3.  Ensure that the approving authority of any collection on U.S. persons is conducting the collection within their lane of responsibility.
  4.  Create a monthly/quarterly/yearly report explicitly stating all collections on U.S. persons that have been allowed by the guidance, direct the report to the Inspector General (IG), and penalize any employee collecting on U.S. persons not listed within the report in accordance with Executive Order 12333.
  5.  Make the report subject to congressional intelligence oversight.
  6. Explicitly disallow “present or former intelligence element contractors or their present or former employees” from applying to those who have no connection to the intelligence community.


On January 10th and January 17th of 2017, just days before President Donald J. Trump took office, CIA Director John Brennan and Attorney General Loretta Lynch signed and implemented an amended guidance on Intelligence Activities Procedures for the CIA (as Executive Order 12333 stipulates must be created for each intelligence agency).  This guidance is a set of rules and procedures with regards to collection activities, and especially related to the collecting on “United States Persons” (U.S. persons).  For almost all instances of lawful collection on U.S. persons, there must either be consent by the person or a FISA warrant justifying collection on them.  Within the guidance, though, there exists an important exception:

The CIA may request that the FBI conduct physical surveillance of a U.S. person in the United States … The CIA may directly engage in physical surveillance of a U.S. person within the United States only if the U.S. person is a present or former employee, a present or former contractor of the CIA, a present or former employee of a CIA contractor, or an applicant for any such employment or contracting.

General Mike Flynn

On November 18, 2016, General Mike Flynn was chosen as the National Security Advisor by President Donald J. Trump. Soon thereafter, multiple news agencies began issuing reports on surveillance conducted on Mike Flynn, in most cases citing anonymous sources. On February 13th, The Washington Post claimed that Acting Attorney General Sally Yates initially brought Mike Flynn’s conversation with the Russian Ambassador to the ear of the White House.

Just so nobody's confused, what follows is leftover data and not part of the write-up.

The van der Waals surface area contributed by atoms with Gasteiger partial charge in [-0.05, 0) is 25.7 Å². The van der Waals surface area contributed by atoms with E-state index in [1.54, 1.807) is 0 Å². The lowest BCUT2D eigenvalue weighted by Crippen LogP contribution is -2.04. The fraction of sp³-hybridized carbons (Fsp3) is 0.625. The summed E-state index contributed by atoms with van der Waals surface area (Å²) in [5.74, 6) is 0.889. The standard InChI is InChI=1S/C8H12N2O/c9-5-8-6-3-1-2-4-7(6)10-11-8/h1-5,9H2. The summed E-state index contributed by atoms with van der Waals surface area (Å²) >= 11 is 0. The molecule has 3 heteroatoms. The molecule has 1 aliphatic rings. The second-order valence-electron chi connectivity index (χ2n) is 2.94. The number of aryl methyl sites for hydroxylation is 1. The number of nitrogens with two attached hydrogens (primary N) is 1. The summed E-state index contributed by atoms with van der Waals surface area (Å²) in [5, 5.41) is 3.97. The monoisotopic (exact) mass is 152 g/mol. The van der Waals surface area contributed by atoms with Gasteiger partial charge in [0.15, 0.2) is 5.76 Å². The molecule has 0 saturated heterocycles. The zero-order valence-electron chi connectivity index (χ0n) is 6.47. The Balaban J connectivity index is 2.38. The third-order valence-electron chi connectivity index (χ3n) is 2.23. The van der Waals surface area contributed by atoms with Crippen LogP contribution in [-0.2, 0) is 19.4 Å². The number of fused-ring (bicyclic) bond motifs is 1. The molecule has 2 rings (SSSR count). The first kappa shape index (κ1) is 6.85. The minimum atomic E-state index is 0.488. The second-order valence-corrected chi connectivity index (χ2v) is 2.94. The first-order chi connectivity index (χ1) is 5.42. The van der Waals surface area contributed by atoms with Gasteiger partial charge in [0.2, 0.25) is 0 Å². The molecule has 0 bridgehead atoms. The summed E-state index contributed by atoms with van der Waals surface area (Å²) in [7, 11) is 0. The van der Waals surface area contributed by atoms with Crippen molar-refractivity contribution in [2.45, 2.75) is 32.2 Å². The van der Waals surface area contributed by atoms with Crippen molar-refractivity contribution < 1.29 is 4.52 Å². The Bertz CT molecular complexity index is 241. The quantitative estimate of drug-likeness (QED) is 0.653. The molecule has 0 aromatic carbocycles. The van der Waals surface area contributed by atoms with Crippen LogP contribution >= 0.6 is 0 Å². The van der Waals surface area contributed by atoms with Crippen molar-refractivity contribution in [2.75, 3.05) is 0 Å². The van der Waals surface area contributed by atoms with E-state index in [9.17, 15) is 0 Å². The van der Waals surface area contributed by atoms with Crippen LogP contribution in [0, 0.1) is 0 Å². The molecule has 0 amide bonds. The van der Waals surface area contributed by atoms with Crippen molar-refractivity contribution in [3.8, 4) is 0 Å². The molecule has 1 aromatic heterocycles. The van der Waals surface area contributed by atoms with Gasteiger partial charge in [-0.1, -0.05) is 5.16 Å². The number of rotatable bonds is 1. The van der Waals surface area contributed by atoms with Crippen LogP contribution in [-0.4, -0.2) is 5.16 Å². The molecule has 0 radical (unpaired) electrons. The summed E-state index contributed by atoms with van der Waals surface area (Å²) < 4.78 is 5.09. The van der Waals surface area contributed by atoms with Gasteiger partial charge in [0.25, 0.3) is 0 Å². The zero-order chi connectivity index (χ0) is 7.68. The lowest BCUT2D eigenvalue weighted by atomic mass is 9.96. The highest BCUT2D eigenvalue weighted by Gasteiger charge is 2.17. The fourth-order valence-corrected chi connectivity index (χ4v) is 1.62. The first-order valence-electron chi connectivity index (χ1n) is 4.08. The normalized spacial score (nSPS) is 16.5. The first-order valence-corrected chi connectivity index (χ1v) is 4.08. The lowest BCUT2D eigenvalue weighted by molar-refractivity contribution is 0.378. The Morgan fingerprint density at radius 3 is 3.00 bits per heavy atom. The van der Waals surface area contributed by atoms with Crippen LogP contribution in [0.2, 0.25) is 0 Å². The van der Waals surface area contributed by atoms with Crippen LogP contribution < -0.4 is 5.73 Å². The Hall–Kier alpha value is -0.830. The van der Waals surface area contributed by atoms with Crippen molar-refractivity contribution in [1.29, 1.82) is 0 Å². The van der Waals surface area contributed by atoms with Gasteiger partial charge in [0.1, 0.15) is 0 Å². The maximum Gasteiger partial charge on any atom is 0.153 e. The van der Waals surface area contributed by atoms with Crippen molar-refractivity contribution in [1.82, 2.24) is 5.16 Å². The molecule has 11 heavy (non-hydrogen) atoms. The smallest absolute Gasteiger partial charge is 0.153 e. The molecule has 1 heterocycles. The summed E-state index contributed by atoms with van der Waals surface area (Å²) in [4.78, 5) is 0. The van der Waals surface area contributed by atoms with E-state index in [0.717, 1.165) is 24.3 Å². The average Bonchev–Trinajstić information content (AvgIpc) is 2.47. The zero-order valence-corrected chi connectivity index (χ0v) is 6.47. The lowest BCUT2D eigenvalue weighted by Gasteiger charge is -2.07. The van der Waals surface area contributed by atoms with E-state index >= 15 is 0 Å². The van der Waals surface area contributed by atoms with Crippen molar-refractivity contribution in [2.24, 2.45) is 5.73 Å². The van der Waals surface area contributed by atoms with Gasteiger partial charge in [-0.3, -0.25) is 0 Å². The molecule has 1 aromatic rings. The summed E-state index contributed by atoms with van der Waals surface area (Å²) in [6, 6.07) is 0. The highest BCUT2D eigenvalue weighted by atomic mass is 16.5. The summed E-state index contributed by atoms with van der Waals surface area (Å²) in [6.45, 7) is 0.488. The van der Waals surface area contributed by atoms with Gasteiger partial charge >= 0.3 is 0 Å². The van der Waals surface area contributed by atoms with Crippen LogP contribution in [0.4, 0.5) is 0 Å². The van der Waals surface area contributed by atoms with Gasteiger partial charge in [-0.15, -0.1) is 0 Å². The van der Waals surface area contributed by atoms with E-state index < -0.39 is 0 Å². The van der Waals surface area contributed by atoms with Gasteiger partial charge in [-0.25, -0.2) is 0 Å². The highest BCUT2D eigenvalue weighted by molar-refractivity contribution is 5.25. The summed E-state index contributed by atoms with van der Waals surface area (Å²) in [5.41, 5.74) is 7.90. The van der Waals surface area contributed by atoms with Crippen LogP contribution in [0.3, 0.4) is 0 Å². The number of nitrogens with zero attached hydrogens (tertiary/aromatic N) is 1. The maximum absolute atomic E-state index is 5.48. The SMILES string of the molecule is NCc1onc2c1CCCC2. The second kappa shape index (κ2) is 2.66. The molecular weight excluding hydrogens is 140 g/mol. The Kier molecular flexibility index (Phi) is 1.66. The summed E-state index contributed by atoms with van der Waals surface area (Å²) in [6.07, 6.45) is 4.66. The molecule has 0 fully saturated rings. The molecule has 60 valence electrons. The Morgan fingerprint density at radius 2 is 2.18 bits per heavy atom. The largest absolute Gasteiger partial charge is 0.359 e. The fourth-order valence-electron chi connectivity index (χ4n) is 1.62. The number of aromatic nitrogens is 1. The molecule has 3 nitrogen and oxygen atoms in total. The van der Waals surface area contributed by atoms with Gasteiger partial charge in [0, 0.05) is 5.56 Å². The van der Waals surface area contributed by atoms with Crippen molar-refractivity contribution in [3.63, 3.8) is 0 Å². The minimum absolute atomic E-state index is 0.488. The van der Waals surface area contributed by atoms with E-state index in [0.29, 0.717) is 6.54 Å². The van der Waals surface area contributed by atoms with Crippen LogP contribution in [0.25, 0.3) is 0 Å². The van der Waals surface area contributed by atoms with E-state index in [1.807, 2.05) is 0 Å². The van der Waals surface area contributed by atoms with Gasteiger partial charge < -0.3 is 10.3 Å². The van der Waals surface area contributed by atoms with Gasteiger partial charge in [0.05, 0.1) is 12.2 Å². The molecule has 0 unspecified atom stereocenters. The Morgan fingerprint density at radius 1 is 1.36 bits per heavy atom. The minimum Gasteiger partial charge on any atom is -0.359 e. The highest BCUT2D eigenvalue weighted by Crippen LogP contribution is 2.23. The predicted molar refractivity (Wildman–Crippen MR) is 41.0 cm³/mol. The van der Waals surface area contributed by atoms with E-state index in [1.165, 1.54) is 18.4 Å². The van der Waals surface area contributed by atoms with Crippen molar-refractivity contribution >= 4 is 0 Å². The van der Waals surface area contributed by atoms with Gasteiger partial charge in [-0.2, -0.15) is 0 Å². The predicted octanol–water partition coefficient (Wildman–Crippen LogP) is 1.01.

Reports also surfaced that the conversation between Mike Flynn and Russian Ambassador Sergey Kislyak ostensibly occurred while Flynn was making outreach calls from the White House Transition Team’s Trump Tower headquarters.

Irrespective of any anonymous reporting, we know that the following events occurred which led to Mike Flynn’s abrupt departure:

1. Mike Flynn had a phone call with Russian Ambassador Sergey Kislyak (acknowledged as being legally within the purview of his duties as an incoming National Security Advisor).
2. Mike Flynn was not fully honest or upfront with Vice President Mike Pence regarding the contents of this phone call.
3. The Vice President went on national news and relayed incorrect information regarding Mike Flynn’s phone call, according to the conversation he had had with Mike Flynn.
4. Mike Flynn was removed from the position of National Security Advisor.

According to The New York Times on February 9, federal officials read the transcript of Mike Flynn’s phone call. A week later, The New York Times based an entire article around a much more ominous claim — that the FBI was, in fact, conducting an investigation that led them to listen to the recording of Mike Flynn with the Russian ambassador and grill Flynn on its existence.

From the NY Times article:

Just days into his new position as President Trump’s national security adviser, Mike T. Flynn found himself in a meeting that any White House official would dread. Face to face with F.B.I. agents, he was grilled about a phone call he had had with Russia’s ambassador.

What exactly Mr. Flynn said has not been disclosed, but current and former government officials said on Tuesday that investigators had come away believing that he was not entirely forthcoming. Soon after, the acting attorney general decided to notify the White House, setting in motion a chain of events that cost Mr. Flynn his job and thrust Mr. Trump’s fledgling administration into a fresh crisis.

Mike Flynn fully fits Executive Order 12333’s definition of a U.S. person, and in accordance with that, there are only 4 possibilities:

1. The collection on Mike Flynn was done illegally.
2. The collection on Mike Flynn was done in accordance with an FBI investigation and an approved warrant for wiretapping.
3. The collection on Mike Flynn was done with an approved FISA warrant.
4. The collection on Mike Flynn was done legally, but without requiring a FISA warrant by designating Mike Flynn as a former agency employee.